In the present study, all the three different recruitment manoeuvres resulted in increased dynamic respiratory compliance and improved oxygenation compared with the baseline values. These findings are consistent with those reported by other authors [5,7,15]. Thus, Claxton et al.  studied recruitment manoeuvres with PEEP increments to 15 cm H2O after cardiac surgery and found a significant increase in the PaO2/FiO2 ratio in the recruitment group at 30 minutes and one hour after the manoeuvre as compared with groups of zero PEEP and 5 cmH2O PEEP. In 40 hypoxemic cardiosurgical patients, the investigators also  noticed significant improvement in arterial oxygenation during the postoperative period after recruitment manoeuvres (CPAP of 20, 30 and 40 cmH2O for 30 seconds). Tusman and co-workers also demonstrated improvement of arterial oxygenation 40 minutes after RM, which included repeated increments in inspiratory pressure to 40 cm H2O over 10 breathing cycles . However, neither the latter studies nor our own investigation aimed at a detection of differences between the recruitment groups; a comparison was made only with the group in which RM was not performed. One of the major reasons for hypoxemia after OPCAB is the formation of atelectases [1–3]. In ARDS, reduced generation of surfactant, lung consolidation, lung oedema and impairment of hypoxic pulmonary vasoconstriction, all contribute to derangement of oxygenation . However,to counteract hypoxemia after cardiac surgery, as opposed to ARDS, requires a less vigorous RM to open up collapsed airways. Thus, in adults with healthy lungs, inflations of up to 40 cm H2O for 7–8 sec may expand the collapsed lung tissue . In contrast, a sustained inflation of up to 45 cm H2O for 20 sec might be required to improve oxygenation in patients with ARDS . Furthermore, to maintain the beneficial effects of RM, it should be combined with an adequate PEEP level as a part of the open lung concept. Therefore, in coronary surgery patients we used different strategies of RM, including CPAP-40 and Peak-40 that are widely used in ARDS, and a more “gentle” approach including PEEP-15. It has been shown that the open lung concept results in significantly improved lung aeration and oxygenation, both in ARDS and during the perioperative period [1, 19–23]. Meanwhile, it was also shown in a number of studies that the PEEP level of 5 cm H2O after the manoeuvre is also followed by the oxygenation improvement [24,25]. In addition, in our study the effect of RM was also stimulated by rapid restoration of spontaneous breathing activity of the patients. However, the effects of RM are not always reproducible in different settings and depend on a number of perioperative factors, including pneumoperitoneum in laparoscopic surgery, increased intra-abdominal pressure after laparotomy, or heart failure in cardiac patients [1,10,22,23].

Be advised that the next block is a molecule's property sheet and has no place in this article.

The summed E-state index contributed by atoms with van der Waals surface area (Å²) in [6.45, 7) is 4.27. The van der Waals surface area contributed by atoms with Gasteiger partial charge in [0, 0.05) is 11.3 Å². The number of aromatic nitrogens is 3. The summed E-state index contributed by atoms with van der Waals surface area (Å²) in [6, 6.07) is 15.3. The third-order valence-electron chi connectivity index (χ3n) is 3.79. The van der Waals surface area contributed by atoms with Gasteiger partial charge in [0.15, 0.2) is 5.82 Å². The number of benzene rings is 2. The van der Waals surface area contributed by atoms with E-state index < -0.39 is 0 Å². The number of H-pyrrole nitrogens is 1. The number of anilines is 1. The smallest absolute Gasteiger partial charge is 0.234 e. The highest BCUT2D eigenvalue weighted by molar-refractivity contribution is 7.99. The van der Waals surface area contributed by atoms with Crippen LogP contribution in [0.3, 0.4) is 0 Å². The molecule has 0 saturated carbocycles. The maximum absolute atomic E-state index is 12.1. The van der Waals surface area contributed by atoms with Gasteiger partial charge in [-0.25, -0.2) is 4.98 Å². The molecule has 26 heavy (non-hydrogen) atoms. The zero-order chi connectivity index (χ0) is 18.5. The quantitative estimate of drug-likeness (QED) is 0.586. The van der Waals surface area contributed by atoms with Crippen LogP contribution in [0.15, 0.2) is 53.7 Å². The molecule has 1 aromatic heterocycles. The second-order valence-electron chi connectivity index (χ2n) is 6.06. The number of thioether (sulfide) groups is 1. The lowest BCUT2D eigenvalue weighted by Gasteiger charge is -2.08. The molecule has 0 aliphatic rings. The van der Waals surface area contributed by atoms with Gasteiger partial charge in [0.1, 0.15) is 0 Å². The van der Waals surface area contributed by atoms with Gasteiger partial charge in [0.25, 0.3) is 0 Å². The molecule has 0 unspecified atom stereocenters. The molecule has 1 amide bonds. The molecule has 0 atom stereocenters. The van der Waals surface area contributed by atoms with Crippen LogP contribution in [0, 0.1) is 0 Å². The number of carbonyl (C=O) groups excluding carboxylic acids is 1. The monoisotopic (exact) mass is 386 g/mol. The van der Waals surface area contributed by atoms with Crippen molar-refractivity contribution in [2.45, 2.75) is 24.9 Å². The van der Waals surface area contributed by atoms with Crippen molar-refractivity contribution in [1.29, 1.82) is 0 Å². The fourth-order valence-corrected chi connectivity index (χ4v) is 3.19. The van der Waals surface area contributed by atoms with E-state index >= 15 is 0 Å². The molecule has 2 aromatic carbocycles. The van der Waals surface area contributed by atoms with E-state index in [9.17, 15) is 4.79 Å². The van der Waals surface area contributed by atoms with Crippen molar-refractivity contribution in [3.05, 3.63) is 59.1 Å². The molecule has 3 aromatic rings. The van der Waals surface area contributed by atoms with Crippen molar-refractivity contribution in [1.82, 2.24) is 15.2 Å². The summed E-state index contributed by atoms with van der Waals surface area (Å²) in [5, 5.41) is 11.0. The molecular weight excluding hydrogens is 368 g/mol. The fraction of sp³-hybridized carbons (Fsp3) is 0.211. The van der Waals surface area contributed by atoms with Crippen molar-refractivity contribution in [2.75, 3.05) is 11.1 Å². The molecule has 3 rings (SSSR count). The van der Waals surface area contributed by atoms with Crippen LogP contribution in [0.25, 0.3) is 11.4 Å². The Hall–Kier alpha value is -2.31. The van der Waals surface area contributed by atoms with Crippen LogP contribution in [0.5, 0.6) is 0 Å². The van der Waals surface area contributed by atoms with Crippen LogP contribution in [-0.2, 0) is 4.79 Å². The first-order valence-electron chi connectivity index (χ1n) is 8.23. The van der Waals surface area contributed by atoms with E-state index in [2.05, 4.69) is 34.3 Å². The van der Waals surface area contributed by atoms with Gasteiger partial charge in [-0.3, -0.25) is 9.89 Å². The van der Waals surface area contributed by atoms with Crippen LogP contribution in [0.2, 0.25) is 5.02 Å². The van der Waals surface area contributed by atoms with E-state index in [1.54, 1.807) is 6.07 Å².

According to recent investigations, the effect of RM persists from 10 minutes to several hours . In our study, we assessed the initial effect of RM on dynamic compliance and oxygenation within the first ten minutes, because the patients restored their spontaneous respiratory activity within 30–60 minutes followed by tracheal extubation within 1-2 hours after RM. The improved arterial oxygenation observed after RM and during the post-extubation period was accompanied by an increase in EtCO2 after tracheal extubation. This may be explained by a reduction of venous admixture and physiological dead space due to restoration of spontaneous breathing, which is consistent with the findings of previous investigators [27–29]. It is well known that a spontaneous breathing pattern favours alveolar recruitment and is associated with increased oxygenation and improved ventilation in dependent lung areas [26,27]. During spontaneous breathing, the dorsal muscular part of the diaphragm moves more vigorously compared with the tendon plate and promotes the aeration of the dependent lung regions, thereby counteracting the formation of atelectases . Therefore, it is important to preserve spontaneous breathing during postoperative ventilation both after cardiac and non-cardiac interventions.